Say what? OK, here goes. The Trivers-Willard Hypothesis suggests that high status females should bear male offspring to maximize their potential reproductive output because high status males can breed a lot more than high status females. There are lots of ways to rework and spin this, but that's the gist. The flip side is that low status females should invest in female offspring since these will be more of a "sure thing," as reproductive skew might result in all her sons simply not passing on their genes (because they'll never be high enough on the totem pole).

What does this have to do with dominance heirarchies? I will posit that perhaps males are phenotypically more varied that females, that is, their standard deviation on characters is greater. The idea is that the SRY induces greater developmental instability in male fetuses than female ones. Some of this is bad, ergo, more pathological or subfit males. But, some of it explores the outer edges of fitness space, and who knows when new traits might come in handy? Now, consider two women who have 10 sons. Imagine that the expectation is the same for the characteristics of sons for both women, but the variance for one woman is far greater than for the other. In a winner take all reproductive skew scenario all of the sons of the woman whose offspring exhibit no variance might not reproduce. In this case, the "risky" strategy, where a mother produces superfit and subfit sons, is the optimal one. To some extent this is a reductio ad absurdum, humans are not elephant seals, and our relatively mild sexual dimorphism is a clue that we are not a hyperpolygnous species (though we are not exclusively monogamous in the sense idealized by modern romantics).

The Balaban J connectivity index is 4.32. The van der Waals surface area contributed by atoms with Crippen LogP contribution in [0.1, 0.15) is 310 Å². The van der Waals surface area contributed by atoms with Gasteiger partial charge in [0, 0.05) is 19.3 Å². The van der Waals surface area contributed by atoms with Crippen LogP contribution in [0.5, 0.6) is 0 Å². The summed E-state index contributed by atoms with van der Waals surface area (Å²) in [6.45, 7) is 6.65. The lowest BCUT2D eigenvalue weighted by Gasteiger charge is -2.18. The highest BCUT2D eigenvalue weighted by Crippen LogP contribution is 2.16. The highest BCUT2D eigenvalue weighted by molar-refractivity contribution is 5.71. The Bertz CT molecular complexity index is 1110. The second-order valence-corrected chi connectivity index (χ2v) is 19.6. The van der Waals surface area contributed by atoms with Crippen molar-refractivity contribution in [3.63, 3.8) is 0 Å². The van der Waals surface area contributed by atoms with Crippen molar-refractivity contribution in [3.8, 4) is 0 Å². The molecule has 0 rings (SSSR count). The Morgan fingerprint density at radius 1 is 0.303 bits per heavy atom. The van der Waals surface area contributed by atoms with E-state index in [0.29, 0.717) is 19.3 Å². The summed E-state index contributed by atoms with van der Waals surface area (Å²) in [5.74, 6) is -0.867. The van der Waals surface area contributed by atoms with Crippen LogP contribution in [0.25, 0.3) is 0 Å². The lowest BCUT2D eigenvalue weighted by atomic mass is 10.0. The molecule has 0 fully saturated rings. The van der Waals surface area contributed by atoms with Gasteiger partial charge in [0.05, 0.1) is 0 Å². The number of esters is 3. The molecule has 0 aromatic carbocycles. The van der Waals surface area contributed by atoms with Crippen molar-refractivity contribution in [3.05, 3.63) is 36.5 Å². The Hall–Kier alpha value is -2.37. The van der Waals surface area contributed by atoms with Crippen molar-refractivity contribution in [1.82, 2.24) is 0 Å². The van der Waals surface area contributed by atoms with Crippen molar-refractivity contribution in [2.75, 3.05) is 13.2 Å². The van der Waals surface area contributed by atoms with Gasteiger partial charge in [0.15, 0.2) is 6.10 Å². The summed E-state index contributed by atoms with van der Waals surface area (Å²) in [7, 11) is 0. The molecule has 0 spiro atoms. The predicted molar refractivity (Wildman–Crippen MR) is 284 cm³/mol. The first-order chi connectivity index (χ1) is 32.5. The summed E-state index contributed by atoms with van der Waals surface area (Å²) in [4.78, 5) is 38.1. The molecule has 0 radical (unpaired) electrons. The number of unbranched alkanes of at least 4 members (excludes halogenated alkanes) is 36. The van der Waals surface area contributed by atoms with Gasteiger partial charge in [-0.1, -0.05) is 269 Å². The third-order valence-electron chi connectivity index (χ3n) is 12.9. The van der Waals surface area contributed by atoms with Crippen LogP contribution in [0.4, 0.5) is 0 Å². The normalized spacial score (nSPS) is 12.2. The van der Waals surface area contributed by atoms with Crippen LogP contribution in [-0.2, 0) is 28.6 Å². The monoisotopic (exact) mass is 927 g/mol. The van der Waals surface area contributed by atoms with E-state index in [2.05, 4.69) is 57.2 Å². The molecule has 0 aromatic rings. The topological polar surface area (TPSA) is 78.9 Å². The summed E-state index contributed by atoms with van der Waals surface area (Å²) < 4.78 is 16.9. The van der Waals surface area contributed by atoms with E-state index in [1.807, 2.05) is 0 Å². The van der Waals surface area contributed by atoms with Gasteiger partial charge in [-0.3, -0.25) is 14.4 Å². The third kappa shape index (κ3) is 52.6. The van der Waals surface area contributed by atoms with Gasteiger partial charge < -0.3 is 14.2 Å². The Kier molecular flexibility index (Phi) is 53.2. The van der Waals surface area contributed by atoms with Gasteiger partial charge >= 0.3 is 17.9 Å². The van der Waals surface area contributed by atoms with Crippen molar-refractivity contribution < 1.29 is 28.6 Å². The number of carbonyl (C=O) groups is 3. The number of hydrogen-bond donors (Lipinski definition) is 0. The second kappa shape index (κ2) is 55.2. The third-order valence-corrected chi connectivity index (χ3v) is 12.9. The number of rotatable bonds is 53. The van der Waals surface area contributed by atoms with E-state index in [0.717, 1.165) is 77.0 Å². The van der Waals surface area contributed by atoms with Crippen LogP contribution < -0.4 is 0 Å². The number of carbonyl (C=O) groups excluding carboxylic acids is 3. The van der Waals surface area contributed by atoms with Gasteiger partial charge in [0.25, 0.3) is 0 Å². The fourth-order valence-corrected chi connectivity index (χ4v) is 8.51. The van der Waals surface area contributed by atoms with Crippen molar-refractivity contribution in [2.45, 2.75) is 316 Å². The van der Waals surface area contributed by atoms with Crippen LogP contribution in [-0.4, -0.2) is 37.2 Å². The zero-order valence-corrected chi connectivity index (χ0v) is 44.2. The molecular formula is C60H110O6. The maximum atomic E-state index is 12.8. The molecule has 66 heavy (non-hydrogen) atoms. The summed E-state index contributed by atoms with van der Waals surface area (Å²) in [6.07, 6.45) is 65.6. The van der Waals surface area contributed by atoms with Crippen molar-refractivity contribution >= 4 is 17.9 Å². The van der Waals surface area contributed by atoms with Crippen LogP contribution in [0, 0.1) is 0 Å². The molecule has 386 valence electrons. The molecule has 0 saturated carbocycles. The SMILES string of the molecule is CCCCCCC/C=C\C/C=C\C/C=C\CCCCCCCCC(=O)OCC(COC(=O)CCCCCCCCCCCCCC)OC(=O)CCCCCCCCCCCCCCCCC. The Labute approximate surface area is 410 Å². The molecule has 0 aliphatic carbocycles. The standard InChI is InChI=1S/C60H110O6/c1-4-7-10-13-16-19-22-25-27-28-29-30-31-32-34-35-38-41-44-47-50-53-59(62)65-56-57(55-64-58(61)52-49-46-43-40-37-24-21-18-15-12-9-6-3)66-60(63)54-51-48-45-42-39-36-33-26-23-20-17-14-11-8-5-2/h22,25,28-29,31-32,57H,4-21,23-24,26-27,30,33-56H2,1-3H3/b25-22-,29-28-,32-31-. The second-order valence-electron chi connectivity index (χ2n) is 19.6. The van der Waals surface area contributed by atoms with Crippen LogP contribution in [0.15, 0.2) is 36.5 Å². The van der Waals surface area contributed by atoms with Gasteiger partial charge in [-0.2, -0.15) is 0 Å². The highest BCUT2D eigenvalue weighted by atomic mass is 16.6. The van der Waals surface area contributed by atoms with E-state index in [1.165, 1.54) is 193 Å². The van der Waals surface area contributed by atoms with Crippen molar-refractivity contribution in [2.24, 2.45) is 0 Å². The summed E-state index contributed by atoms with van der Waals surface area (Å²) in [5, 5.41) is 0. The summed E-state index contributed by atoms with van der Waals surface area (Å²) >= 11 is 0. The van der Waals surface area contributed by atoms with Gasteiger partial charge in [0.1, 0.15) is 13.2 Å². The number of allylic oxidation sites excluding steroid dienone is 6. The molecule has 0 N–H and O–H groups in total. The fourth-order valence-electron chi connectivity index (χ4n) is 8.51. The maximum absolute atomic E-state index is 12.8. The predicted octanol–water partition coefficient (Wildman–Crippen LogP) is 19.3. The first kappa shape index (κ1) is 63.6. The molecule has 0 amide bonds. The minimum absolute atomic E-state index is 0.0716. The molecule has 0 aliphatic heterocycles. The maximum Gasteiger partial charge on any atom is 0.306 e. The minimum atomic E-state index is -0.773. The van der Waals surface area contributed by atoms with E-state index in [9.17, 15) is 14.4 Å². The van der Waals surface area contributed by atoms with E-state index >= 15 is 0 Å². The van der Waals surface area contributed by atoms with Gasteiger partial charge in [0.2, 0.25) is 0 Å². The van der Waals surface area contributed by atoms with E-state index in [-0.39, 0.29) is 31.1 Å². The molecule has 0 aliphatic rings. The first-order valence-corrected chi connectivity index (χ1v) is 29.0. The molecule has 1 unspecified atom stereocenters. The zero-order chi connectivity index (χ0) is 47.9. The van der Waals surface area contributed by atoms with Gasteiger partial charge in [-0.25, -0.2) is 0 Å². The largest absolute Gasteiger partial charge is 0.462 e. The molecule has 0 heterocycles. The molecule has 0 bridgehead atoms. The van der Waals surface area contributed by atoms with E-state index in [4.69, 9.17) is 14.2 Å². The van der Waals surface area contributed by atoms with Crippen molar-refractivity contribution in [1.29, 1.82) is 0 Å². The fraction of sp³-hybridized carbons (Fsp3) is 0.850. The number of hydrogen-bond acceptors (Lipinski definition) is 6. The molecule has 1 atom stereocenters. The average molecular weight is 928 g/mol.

So you have a situation where males exhibit greater phenotypic variance than females, and so establishing dominance heirarchies will be easier because more of the males will clearly never have a shot at dominance. Since the female distribution is more "bunched" together there are more potential queen bees, ergo, more competition and tumult because of a greater number of contenders. Bryan Caplan would be proud of my logic!

There's only one problem with this: I have had a hard time finding evidence for this variance difference in the past. If readers have literature citations, positive or negative (either lending support or falsifying), pass them on. I tried looking at height-weight data once, and I didn't find anything there, though at least in regards to weight Americans are not really in a "state of nature." You can find them in the psychometric data, but I'm curious about physiology and morphology as well.

1 - The near successful counter-attack under Vercingetorix during the Gallic Wars and slaughter of the Roman legions in the Teutoburg Forest under the leadership of Hermann shows that the barbarians could be devestating when organized appropriately. Note that Hermann was also known as Arminius, and had Roman training.